"It is not necessary, as a matter of law, that an overt act be charged against each defendant. It is sufficient if the conspiracy be established and the defendant be found to be a member of the conspiracy it is sufficient to allege overt acts on the part of any others who may have been members of the conspiracy, if those acts were done in furtherance of, and for the purpose of accomplishing the conspiracy."
On those instructions it was competent not only for the jury to find that all of the defendants were parties to a single common plan, design and scheme, where none was shown by the proof, but also for them to impute to each defendant the acts and statements of the others without reference to whether they related to one of the schemes proven or another, and to find an overt act affecting all in conduct which admittedly could only have affected some. True, the Court of Appeals painstakingly examined the evidence directly relating to each petitioner and concluded he had not been prejudiced in this manner. That judgment was founded largely in the fact that each was clearly shown to have shared in the fraudulent phase of the conspiracy in which he participated. Even so, we do not understand how it can be concluded, in the face of the instruction, that the jury considered and was influenced by nothing else.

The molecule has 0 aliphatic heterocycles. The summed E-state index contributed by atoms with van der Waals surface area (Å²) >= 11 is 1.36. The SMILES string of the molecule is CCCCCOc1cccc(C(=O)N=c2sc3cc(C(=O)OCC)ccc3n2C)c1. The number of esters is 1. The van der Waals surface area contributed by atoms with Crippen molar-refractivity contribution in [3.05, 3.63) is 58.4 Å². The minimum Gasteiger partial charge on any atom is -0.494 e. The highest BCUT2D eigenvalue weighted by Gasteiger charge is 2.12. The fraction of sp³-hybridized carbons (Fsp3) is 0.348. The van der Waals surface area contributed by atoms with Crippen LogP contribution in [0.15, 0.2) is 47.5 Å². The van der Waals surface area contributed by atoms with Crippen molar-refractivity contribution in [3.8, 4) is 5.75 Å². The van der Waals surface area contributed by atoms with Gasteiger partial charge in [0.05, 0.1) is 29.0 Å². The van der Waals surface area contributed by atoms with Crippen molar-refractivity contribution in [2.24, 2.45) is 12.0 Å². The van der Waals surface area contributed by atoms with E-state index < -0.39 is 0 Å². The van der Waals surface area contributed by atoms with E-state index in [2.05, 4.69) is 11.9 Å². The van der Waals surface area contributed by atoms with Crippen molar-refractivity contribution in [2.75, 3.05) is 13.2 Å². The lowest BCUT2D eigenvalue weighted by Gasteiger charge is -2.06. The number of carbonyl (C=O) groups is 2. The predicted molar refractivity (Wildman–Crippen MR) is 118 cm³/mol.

All this the Government seeks to justify as harmless error. Again the basis is that because the proof was sufficient to establish the participation of each petitioner in one or more of several smaller conspiracies, none of them could have been prejudiced because all were found guilty, upon such proof, of being members of a single larger conspiracy of the same general character. And the court's charge, in all the phases of its application to the facts, is regarded as "no more than a misnomer" which "cannot in itself be considered prejudicial." Stress is also placed upon the fact that, because the only kind of evidence to show petitioners' "membership in a conspiracy" was evidence that they themselves "had performed acts of direct participation in a conspiracy," in its finding that they had "joined a conspiracy, the jury at that point must have credited evidence which completely established guilt." All this, it is said also, the Berger case sustains.